Saturday Night Live

Last night, I watched Saturday Night Live from the writer's room. Jim and I walked down to 30 Rockefeller, and stood outside in cold, dry wind, waiting for our friends to show up. When Pete Gross, Deb Downing, and Brendan Hunt all arrived, we headed in and received our passes to shoot past the lines and walk into the offices of SNL.

Tall, white walls and thin hallways led down to the least imposing room I could imagine -- this was the epicenter of a thirty-year legacy, and it felt like a common corporate office. A bowl of pencils was tossed in the middle of a conference table, a flatscreen monitor showered us with the feed from downstairs. There were some couches, and a fridge. And many scripts. Behind a thick grey curtain was a huge window that looked down onto the stage and the audience. I watched the Red Hot Chili Peppers prepare for the cameras, and caught a glimpse of Steven Spielberg. I don't type these names to drop them; I write them because I'm shocked that time and space allowed our paths to intersect. Do you understand? Tom Hanks walked by me a few times; I wasn't star-struck, but I was startled that there'd ever be a reason for us to pass by each other in such pedestrian ways.

I don't watch SNL usually; my exposure has been limited to two bits on the internet over the last five years. It was pretty great to watch the process, though. Jokes were handwritten and rushed down to the stage; I watched as John Lutz rewrote bits for sketches that were cut-on-the-fly. The atmosphere wasn't anxious or tense, though. These were just people doing their job. Liz Cackowski ran up and downstairs to be in background bits, or when she asked Hanks a question during his monologue. Seth hung out with us for much of the filming; he wasn't in any material last night, which sucked as his parents were there. Then again, I guess they've seen the show before.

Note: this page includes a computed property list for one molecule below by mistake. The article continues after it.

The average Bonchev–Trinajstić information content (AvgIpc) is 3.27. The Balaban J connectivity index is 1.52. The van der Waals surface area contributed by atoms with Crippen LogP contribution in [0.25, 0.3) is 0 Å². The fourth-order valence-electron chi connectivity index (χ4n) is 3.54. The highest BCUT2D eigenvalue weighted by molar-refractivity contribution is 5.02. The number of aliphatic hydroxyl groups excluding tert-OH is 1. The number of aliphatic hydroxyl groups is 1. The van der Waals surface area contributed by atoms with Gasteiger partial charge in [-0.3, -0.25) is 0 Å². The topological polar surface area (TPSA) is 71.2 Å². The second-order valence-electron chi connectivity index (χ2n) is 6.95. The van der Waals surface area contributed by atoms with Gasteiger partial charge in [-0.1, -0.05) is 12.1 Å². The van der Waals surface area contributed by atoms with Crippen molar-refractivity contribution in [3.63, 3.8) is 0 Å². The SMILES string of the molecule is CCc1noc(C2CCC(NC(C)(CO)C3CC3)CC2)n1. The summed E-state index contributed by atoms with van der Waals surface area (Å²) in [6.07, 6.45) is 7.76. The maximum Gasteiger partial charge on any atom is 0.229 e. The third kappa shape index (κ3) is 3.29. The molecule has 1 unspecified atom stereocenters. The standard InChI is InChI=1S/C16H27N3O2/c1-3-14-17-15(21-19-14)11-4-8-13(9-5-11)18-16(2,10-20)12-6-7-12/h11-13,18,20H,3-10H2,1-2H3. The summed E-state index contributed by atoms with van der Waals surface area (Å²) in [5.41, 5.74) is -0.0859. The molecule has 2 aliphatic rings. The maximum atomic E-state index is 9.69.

After, we all headed down to Dock's for dinner and drinks. Docks was dark, stiff, and expensive. This was the official after-party, with cast members and writers sitting next to the band and the guests. Kristen Schaal and Scott Speiser were there, too; we had a Shanley 7, Northwestern mini-reunion at the SNL mixer. I got to say hi to Liz Cackowski, but was pretty planted at Seth's table for much of the night. It was nice to run into Boom alumn Becky Drysdale. We chatted for a while about lesbian fundraisers, and she apologized for not being able to make The Jim and Heather Show on Monday.

Jim whispered that reservations for our show were now topping 60 people.

When the party started to wind down around 3am, we piled into Seth's limo and crossed town to UCB. There, the after-after party was raging crazy. The stage was a dance floor, and a DJ was playing crowd favorites like, "Poison." You know: That Girl is Poison. I found John Lutz again, and talked for a couple hours (neither of us are dancers). We reminisced about Chicago Pizza and doing the Jam at I.O., back when I was younger and he was the host. Finally, Schaal, Speis and I took the subway home at 5:30am (after we dragged Schaal away from her pen-pal, Sandberg). It was a pink-and-blue morning, and my father's red tie smelled like whiskey. I fell asleep in Brooklyn as people started going to church.